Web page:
And as an esteemed colleague of mine commented, “Dylan Taylor-Lehman has a curiosity that knows no bounds, and he has trained it on the quirky concerns of a village and township in southwest Ohio where he lived for two years. Lucky for us, the readers, his narrative voice is as charming and distinctive as his curiosity is strong — this book is a funny, informative and delightful look at small town shenanigans and goings-on.” —Diane Chiddister, Editor, Yellow Springs News

A €20,000 Monument to the Spanish Tortilla

Authentic Spanish tortilla - MAGDALENA BUJAK/ ALAMY

I was fortunate enough to spend a couple of years in Spain, and like most people who spend any amount of time there, I found the country very agreeable. This stemmed in part from the fact that that country likes to eat a lot. In fact, Spaniards are passionate their food, and it was often pointed out that their food was superior to all other world cuisine. But they have good reason to celebrate it, as some of the country’s simplest foods are truly incredible. This article linked below is about one of those dishes.

As a bonus to a much-appreciated visit to that country last fall, I ended up writing a story about a small town in southwestern Spain that is building a €20,000 monument to the tortilla de patatas, the country’s trademark dish and one said to foster among Spaniards “more cohesion than the constitution.” I spoke with representatives of the town of Villanueva de la Serena about the plans for the monument, as well as the artist who won the contest to design it. I also learned a lot of truly interesting things about the history of the potato and how people responded to seeing the tuber for the first time. I’m really happy with the way this article turned out because I got to include a bunch of this niche history.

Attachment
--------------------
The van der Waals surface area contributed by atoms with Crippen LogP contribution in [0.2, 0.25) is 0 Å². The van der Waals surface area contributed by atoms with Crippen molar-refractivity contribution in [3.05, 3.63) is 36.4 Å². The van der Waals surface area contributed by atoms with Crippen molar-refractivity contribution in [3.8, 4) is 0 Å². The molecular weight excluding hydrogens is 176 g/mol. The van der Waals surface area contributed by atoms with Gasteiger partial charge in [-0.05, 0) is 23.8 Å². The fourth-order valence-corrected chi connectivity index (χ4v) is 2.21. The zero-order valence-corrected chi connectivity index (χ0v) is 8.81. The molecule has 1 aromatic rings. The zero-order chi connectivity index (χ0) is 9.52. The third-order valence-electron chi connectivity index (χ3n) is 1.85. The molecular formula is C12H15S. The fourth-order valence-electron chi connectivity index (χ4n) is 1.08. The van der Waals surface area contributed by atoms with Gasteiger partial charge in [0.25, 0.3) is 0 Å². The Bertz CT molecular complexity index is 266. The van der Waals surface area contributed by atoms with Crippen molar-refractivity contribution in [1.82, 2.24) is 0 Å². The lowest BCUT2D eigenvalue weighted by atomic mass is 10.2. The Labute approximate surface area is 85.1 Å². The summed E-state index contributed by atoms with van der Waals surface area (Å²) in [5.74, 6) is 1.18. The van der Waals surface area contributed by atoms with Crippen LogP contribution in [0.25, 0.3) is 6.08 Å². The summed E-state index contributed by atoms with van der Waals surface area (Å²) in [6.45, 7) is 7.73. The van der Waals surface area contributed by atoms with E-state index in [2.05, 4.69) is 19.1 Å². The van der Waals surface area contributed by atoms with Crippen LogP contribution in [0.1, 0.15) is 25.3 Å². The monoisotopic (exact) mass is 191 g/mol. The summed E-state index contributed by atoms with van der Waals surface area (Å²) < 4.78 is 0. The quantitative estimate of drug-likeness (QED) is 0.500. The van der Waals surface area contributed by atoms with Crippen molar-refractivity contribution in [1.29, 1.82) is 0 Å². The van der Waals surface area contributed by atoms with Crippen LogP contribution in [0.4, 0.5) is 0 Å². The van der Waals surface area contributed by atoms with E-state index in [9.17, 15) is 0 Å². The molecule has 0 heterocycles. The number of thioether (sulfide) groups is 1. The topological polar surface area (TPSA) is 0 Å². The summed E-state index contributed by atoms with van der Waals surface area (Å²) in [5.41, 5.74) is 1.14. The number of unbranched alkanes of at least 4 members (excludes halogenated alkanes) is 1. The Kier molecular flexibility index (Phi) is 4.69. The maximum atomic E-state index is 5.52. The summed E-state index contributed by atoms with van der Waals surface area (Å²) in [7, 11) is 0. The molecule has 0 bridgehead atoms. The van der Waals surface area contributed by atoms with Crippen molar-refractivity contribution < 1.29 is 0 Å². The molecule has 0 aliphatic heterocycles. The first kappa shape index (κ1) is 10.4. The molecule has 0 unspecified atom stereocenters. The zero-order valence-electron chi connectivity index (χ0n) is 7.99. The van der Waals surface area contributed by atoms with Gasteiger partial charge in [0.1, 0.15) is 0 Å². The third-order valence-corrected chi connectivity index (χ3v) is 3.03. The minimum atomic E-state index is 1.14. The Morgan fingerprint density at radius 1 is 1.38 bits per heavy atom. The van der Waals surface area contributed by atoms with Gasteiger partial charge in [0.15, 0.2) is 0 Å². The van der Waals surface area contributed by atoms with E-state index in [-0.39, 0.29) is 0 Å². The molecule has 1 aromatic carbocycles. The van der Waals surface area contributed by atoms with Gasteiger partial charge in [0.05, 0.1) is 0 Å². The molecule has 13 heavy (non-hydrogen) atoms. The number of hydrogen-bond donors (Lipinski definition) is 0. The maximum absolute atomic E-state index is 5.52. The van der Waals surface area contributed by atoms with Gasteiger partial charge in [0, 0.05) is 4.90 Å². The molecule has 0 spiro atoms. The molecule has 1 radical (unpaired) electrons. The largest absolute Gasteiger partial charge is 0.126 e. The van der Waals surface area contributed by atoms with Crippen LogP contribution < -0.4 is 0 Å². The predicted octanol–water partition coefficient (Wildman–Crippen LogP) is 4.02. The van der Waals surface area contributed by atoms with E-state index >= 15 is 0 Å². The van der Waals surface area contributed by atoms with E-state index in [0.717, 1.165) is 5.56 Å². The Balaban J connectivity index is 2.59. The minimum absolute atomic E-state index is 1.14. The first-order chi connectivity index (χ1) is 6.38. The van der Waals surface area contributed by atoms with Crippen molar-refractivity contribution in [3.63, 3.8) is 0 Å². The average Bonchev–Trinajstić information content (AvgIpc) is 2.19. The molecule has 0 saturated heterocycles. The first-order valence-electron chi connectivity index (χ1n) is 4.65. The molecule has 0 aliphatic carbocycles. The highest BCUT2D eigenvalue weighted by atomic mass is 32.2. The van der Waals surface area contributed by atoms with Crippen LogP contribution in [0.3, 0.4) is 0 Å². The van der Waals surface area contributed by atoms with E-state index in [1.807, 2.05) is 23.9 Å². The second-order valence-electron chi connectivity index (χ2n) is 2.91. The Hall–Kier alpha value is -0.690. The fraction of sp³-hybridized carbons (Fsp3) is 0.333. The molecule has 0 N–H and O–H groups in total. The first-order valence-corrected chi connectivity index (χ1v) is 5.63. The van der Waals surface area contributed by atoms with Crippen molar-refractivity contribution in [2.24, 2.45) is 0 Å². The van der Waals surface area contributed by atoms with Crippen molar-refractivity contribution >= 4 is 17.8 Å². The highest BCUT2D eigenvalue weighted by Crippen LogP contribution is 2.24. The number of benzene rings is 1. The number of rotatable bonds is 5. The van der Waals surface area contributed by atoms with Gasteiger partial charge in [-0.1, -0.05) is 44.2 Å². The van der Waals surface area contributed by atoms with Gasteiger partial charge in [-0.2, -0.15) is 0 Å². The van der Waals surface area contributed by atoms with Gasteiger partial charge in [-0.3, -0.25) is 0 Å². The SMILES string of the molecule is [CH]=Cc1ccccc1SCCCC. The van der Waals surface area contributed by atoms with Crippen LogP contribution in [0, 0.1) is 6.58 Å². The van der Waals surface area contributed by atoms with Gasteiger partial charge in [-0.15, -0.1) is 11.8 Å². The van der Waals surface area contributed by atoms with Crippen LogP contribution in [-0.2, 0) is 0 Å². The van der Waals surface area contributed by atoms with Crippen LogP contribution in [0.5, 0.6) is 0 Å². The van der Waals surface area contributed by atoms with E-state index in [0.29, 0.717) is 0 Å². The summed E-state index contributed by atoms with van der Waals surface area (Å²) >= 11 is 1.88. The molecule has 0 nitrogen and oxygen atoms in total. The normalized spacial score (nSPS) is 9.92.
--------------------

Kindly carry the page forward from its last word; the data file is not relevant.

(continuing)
I am still attempting to perfect my own version of the tortilla, which has gone from crumbling disappointingly out of the pan to something that bears more than a passing resemblance to the dish I’m trying to emulate.

This article was originally published on Gastro Obscura on February 13, 2018.

 

Meet the Super-Serious Sasquatch Chasers of America’s Premier Bigfoot Conference

As luck would have it, one of the largest Bigfoot conferences in the United States is held thirty minutes from the town where I grew up. Each May, Marc DeWerth hosts the Ohio Bigfoot Conference, located in Salt Fork State Park in southeastern Ohio. The area is known for its high level of Bigfoot sightings, as the topography is reportedly ideal for the creature.

I found that people have many different impressions of what Bigfoot is. Some people feel Bigfoot is an alien or a government experiment, but a majority of the more rational sasquatch enthusiasts believe that Bigfoot is a holdover from premodern times, a giant biped that co-evolved with our ancestral forebears. (There is some evidence to suggest that ten foot tall humanoids did at one point walk the earth.) The OBC is like an academic conference in which these ideas can be exchanged.

One thing I found particularly interesting was the ethical debate surrounding the hunt for the creature – some people maintain killing one is the only way to prove they exist, while others strongly feel that the creatures should be respected and left alone. I touched on this in more detail in my original version of the article; a bit was taken out for brevity’s sake.

The article was published in June, 2017, on Narratively, and can be found here.

A guy from the town where I was living at the time stepped in at the last minute and took some amazing photos of the event. His name is Matthew Collins, and his work can be found here.

Info about the Ohio Bigfoot Conference can be found here.

The Grisly Murder That Launched a Podcast Star

I have been listening to a true crime podcast called “True Murder” for years. Each week, host Dan Zupansky interviews true crime authors about the cases they’ve written about. The complex/troubling appeal of true crime is a discussion for another time, but Zupansky is one of the first true crime podcasters and is considered an OG expert in the genre.